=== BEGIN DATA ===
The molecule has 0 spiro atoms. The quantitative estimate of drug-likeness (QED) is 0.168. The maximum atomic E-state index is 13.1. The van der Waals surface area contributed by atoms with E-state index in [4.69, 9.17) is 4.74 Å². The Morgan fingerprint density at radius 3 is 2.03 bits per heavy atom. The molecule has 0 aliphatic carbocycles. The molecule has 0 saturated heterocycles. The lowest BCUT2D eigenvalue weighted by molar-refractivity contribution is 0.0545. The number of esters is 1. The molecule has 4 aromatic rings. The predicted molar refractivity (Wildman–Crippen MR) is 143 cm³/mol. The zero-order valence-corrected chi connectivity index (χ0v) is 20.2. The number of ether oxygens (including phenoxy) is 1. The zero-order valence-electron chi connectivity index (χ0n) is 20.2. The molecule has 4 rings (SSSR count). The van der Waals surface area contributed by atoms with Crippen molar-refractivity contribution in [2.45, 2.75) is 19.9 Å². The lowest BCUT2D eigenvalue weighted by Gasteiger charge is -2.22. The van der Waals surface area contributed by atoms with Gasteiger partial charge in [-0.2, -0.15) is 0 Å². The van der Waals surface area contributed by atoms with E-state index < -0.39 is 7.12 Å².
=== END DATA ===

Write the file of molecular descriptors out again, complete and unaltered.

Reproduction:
The molecule has 0 spiro atoms. The quantitative estimate of drug-likeness (QED) is 0.168. The maximum atomic E-state index is 13.1. The van der Waals surface area contributed by atoms with E-state index in [4.69, 9.17) is 4.74 Å². The Morgan fingerprint density at radius 3 is 2.03 bits per heavy atom. The molecule has 0 aliphatic carbocycles. The molecule has 0 saturated heterocycles. The lowest BCUT2D eigenvalue weighted by molar-refractivity contribution is 0.0545. The number of esters is 1. The molecule has 4 aromatic rings. The predicted molar refractivity (Wildman–Crippen MR) is 143 cm³/mol. The zero-order valence-corrected chi connectivity index (χ0v) is 20.2. The number of ether oxygens (including phenoxy) is 1. The zero-order valence-electron chi connectivity index (χ0n) is 20.2. The molecule has 4 rings (SSSR count). The van der Waals surface area contributed by atoms with Crippen molar-refractivity contribution in [2.45, 2.75) is 19.9 Å². The lowest BCUT2D eigenvalue weighted by Gasteiger charge is -2.22. The van der Waals surface area contributed by atoms with Gasteiger partial charge in [-0.2, -0.15) is 0 Å². The van der Waals surface area contributed by atoms with E-state index < -0.39 is 7.12 Å².